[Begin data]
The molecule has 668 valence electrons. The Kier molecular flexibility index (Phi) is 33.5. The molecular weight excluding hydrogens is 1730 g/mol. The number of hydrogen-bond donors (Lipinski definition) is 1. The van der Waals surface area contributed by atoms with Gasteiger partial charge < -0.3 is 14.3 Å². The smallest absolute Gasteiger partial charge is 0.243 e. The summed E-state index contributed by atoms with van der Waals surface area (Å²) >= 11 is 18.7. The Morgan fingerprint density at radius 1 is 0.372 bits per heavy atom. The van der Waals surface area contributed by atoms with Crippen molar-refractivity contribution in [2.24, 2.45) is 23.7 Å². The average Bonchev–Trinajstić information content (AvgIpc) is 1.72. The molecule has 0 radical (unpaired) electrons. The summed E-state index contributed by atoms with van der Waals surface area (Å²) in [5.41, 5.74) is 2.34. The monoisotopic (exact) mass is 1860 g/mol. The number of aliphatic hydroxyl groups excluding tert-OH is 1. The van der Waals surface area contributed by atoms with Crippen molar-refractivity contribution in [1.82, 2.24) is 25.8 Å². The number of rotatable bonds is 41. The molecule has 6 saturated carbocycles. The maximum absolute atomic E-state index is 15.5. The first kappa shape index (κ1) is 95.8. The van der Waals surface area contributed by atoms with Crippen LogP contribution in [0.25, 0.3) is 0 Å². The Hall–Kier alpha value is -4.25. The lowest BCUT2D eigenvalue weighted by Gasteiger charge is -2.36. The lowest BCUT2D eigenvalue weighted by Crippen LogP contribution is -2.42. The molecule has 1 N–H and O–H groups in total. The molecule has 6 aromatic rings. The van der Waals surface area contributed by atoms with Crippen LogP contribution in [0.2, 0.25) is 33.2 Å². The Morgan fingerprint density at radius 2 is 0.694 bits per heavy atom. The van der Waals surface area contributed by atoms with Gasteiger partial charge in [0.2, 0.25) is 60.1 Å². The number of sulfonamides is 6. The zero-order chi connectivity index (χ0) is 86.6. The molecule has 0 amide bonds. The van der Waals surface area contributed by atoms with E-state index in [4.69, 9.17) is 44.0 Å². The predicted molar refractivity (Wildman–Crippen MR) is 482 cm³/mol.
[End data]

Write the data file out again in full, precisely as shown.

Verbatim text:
The molecule has 668 valence electrons. The Kier molecular flexibility index (Phi) is 33.5. The molecular weight excluding hydrogens is 1730 g/mol. The number of hydrogen-bond donors (Lipinski definition) is 1. The van der Waals surface area contributed by atoms with Gasteiger partial charge < -0.3 is 14.3 Å². The smallest absolute Gasteiger partial charge is 0.243 e. The summed E-state index contributed by atoms with van der Waals surface area (Å²) >= 11 is 18.7. The Morgan fingerprint density at radius 1 is 0.372 bits per heavy atom. The van der Waals surface area contributed by atoms with Crippen molar-refractivity contribution in [2.24, 2.45) is 23.7 Å². The average Bonchev–Trinajstić information content (AvgIpc) is 1.72. The molecule has 0 radical (unpaired) electrons. The summed E-state index contributed by atoms with van der Waals surface area (Å²) in [5.41, 5.74) is 2.34. The monoisotopic (exact) mass is 1860 g/mol. The number of aliphatic hydroxyl groups excluding tert-OH is 1. The van der Waals surface area contributed by atoms with Crippen molar-refractivity contribution in [1.82, 2.24) is 25.8 Å². The number of rotatable bonds is 41. The molecule has 6 saturated carbocycles. The maximum absolute atomic E-state index is 15.5. The first kappa shape index (κ1) is 95.8. The van der Waals surface area contributed by atoms with Crippen LogP contribution in [0.25, 0.3) is 0 Å². The Hall–Kier alpha value is -4.25. The lowest BCUT2D eigenvalue weighted by Gasteiger charge is -2.36. The lowest BCUT2D eigenvalue weighted by Crippen LogP contribution is -2.42. The molecule has 1 N–H and O–H groups in total. The molecule has 6 aromatic rings. The van der Waals surface area contributed by atoms with Crippen LogP contribution in [0.2, 0.25) is 33.2 Å². The Morgan fingerprint density at radius 2 is 0.694 bits per heavy atom. The van der Waals surface area contributed by atoms with Gasteiger partial charge in [0.2, 0.25) is 60.1 Å². The number of sulfonamides is 6. The zero-order chi connectivity index (χ0) is 86.6. The molecule has 0 amide bonds. The van der Waals surface area contributed by atoms with E-state index in [4.69, 9.17) is 44.0 Å². The predicted molar refractivity (Wildman–Crippen MR) is 482 cm³/mol.